Dear Mr. Prime Minister:
Thank you for your letter setting out your disengagement
The United States remains hopeful and determined to
find a way forward toward a resolution of the Israeli-Palestinian dispute.
I remain committed to my June
24, 2002 vision of two states living side by side in peace and security
as the key to peace, and to the roadmap as the route to get there.
We welcome the disengagement plan you have prepared,
under which Israel would withdraw certain military installations and
all settlements from Gaza,
and withdraw certain military installations and settlements in the West
Bank. These steps described in the plan will mark real progress
toward realizing my June 24, 2002 vision, and make a real contribution
towards peace. We also understand that, in this context, Israel believes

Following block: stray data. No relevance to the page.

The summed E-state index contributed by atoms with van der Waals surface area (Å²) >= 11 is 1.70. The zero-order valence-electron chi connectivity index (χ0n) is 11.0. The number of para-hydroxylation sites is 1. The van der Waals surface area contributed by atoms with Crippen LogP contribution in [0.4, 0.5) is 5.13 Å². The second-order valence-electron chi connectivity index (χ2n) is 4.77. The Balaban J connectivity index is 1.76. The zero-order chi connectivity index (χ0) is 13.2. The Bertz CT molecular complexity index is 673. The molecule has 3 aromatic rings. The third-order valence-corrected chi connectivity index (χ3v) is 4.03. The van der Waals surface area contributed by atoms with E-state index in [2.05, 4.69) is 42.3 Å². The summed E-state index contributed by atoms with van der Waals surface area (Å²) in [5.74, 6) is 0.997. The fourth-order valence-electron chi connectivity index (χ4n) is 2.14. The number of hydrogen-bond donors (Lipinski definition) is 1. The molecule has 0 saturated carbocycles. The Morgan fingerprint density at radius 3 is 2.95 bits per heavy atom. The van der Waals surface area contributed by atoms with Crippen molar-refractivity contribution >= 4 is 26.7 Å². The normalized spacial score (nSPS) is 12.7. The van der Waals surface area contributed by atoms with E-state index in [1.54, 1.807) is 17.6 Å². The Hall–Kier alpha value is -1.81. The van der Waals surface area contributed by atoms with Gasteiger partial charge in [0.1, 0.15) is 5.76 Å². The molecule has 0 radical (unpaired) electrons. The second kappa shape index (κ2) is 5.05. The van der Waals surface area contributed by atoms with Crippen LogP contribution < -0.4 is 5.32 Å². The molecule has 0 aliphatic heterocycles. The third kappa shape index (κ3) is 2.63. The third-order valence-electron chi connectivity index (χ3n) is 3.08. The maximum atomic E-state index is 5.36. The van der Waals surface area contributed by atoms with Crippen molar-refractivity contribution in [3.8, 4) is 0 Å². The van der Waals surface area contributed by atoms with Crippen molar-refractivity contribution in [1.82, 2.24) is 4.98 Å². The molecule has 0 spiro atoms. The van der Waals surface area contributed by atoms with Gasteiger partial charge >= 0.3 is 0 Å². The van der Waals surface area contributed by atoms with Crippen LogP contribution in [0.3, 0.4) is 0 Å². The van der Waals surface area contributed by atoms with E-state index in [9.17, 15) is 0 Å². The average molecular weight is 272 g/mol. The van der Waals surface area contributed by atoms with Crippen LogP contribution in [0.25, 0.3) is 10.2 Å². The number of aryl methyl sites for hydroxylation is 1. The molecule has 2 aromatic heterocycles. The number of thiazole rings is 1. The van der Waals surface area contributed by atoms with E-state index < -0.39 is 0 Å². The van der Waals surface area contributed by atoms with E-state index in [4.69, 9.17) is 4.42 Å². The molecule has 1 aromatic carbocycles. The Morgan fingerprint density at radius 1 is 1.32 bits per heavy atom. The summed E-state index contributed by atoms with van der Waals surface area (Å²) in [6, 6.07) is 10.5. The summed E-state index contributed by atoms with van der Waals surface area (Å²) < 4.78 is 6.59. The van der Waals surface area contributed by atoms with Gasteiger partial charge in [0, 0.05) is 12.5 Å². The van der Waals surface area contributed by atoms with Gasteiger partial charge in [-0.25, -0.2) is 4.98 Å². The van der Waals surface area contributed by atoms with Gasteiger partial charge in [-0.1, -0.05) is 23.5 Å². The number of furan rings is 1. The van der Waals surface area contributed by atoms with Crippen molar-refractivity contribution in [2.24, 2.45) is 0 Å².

it is important to bring new opportunities to the Negev and the Galilee.
We are hopeful that steps pursuant to this plan, consistent with my
vision, will remind all states and parties of their own obligations
under the roadmap.
The United States appreciates the risks such an undertaking
represents. I therefore want to reassure you on several points.
First, the United States remains committed to my vision
and to its implementation as described in the roadmap. The United States
will do its utmost to prevent any attempt by anyone to impose any other
plan. Under the roadmap, Palestinians
must undertake an immediate cessation of armed activity and all acts
of violence against Israelis anywhere, and all official Palestinian
institutions must end incitement against Israel. The Palestinian leadership
must act decisively against terror, including sustained, targeted, and
effective operations to stop terrorism and dismantle terrorist capabilities
and infrastructure. Palestinians must undertake a comprehensive and
fundamental political reform that includes a strong parliamentary democracy
and an empowered prime minister.
Second, there will be no security for Israelis or
Palestinians until they and all states, in the region and beyond, join
together to fight terrorism and dismantle terrorist organizations. The